The arrival of Lord Delaware, 1610; image courtesy Colonial National Historical Park
An account of Bermuda, past and present by John Oglivy; published by S Nelms: Bermuda, 1883
"He immediately imposed a discipline on the colony that was generally resented. Within a few days of his arrival he had a man hanged for speaking derisively of the new governor and his methods. He cursed, cajoled, and whipped them into shape…He would have the population work if they wanted to be fed. Food, as he knew from his Virginia experience, was essential to a successful colony. He was imperial but effective. Crops were planted, rats reduced, fishing routines established, and living accommodations were built.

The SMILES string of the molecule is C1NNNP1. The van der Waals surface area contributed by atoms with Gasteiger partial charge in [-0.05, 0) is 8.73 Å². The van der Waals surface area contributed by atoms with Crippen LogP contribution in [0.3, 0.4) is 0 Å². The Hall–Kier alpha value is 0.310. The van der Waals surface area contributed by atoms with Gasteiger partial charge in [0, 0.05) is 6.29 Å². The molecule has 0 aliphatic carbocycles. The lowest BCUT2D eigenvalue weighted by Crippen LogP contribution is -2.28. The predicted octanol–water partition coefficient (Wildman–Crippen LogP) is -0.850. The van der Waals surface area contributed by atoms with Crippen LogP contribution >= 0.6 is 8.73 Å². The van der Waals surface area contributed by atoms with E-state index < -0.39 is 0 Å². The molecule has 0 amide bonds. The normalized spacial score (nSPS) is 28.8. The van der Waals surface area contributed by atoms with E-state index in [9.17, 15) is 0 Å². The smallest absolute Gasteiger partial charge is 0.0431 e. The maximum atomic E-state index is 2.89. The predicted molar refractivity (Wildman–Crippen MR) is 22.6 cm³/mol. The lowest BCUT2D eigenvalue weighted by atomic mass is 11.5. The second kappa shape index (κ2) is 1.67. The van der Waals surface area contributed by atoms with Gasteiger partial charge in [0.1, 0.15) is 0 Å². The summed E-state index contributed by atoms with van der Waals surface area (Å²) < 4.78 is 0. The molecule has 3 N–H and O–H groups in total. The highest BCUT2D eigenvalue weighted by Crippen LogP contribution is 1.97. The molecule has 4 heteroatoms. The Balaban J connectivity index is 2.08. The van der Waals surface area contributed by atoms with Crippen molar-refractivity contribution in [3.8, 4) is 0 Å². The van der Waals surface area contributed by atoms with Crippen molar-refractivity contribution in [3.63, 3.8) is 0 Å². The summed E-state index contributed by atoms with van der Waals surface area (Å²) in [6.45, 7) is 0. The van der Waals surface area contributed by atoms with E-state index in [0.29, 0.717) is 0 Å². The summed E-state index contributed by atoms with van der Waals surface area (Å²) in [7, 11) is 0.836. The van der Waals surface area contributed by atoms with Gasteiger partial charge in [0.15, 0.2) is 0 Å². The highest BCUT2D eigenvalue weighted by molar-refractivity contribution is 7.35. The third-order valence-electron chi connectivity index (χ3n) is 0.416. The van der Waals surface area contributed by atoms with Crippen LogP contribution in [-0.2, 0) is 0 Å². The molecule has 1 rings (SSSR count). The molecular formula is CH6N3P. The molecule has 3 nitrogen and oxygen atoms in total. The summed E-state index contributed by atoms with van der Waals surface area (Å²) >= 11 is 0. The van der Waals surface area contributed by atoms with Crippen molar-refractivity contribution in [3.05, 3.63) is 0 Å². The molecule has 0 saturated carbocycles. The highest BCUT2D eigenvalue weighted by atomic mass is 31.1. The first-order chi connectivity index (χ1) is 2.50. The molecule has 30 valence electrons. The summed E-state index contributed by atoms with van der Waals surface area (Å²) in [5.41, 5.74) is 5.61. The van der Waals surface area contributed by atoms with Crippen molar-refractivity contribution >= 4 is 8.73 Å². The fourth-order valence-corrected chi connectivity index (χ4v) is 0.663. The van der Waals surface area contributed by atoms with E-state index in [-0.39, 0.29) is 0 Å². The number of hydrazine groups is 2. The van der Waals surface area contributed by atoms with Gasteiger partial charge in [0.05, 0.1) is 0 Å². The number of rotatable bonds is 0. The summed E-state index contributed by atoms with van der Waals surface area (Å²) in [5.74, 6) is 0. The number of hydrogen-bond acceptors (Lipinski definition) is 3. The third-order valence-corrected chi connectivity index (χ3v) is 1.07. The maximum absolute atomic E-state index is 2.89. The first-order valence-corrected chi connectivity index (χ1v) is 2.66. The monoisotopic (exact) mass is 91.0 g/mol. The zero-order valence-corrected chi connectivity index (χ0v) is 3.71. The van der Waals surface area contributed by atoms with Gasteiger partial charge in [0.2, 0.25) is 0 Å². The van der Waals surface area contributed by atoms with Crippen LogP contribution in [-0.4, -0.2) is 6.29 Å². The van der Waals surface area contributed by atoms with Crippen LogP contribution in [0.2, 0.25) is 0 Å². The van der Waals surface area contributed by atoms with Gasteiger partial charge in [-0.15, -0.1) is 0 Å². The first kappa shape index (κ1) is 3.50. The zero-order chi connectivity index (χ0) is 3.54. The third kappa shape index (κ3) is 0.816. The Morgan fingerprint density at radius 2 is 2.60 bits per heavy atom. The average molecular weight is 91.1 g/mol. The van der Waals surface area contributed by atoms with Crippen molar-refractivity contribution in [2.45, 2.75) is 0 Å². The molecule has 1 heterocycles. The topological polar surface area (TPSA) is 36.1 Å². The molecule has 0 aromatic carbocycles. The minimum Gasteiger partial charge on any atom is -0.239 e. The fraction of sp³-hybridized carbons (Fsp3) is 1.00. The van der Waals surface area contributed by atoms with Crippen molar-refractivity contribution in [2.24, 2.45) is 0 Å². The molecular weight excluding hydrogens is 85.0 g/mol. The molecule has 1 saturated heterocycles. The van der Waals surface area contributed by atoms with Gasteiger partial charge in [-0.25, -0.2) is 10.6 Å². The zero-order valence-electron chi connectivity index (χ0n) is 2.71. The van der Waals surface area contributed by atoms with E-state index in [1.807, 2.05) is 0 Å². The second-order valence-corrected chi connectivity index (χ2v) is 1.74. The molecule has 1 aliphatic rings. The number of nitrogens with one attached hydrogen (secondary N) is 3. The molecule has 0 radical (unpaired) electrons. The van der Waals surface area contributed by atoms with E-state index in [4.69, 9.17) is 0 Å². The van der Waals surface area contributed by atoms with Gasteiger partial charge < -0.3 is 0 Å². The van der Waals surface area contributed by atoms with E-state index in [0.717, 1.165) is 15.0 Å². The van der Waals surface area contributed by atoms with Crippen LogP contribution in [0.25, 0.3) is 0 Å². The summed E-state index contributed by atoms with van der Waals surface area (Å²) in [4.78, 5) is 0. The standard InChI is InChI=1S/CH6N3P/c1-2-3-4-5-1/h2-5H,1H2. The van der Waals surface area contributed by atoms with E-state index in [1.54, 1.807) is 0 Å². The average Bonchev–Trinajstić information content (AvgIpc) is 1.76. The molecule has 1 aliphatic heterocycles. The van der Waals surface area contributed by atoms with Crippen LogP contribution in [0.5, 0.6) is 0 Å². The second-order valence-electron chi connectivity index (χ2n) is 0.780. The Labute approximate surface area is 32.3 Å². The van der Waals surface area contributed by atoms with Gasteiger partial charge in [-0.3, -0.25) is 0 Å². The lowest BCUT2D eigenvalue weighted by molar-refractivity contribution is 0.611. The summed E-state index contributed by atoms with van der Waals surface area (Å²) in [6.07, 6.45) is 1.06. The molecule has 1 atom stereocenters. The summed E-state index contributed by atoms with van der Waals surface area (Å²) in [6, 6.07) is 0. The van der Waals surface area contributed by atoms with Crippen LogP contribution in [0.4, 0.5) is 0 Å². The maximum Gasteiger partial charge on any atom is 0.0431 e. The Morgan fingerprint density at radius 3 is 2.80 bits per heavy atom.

Naturally, the company's shareholders were eager for profits. In fact, they were impatient. Captain Tucker, however, insisted on the development of a reliable food and water supply before pearl diving and whaling of the purpose of ambergris. He knew there were no natural resources to provide "quick riches" for the company. He therefore concentrated on the fundamentals and caused his critics to proclaim that he was 'fitter to be a gardener than a governor'."
Daniel Tucker was not reappointed governor. Nathaniel Butler, privateer, became the next governor of the island.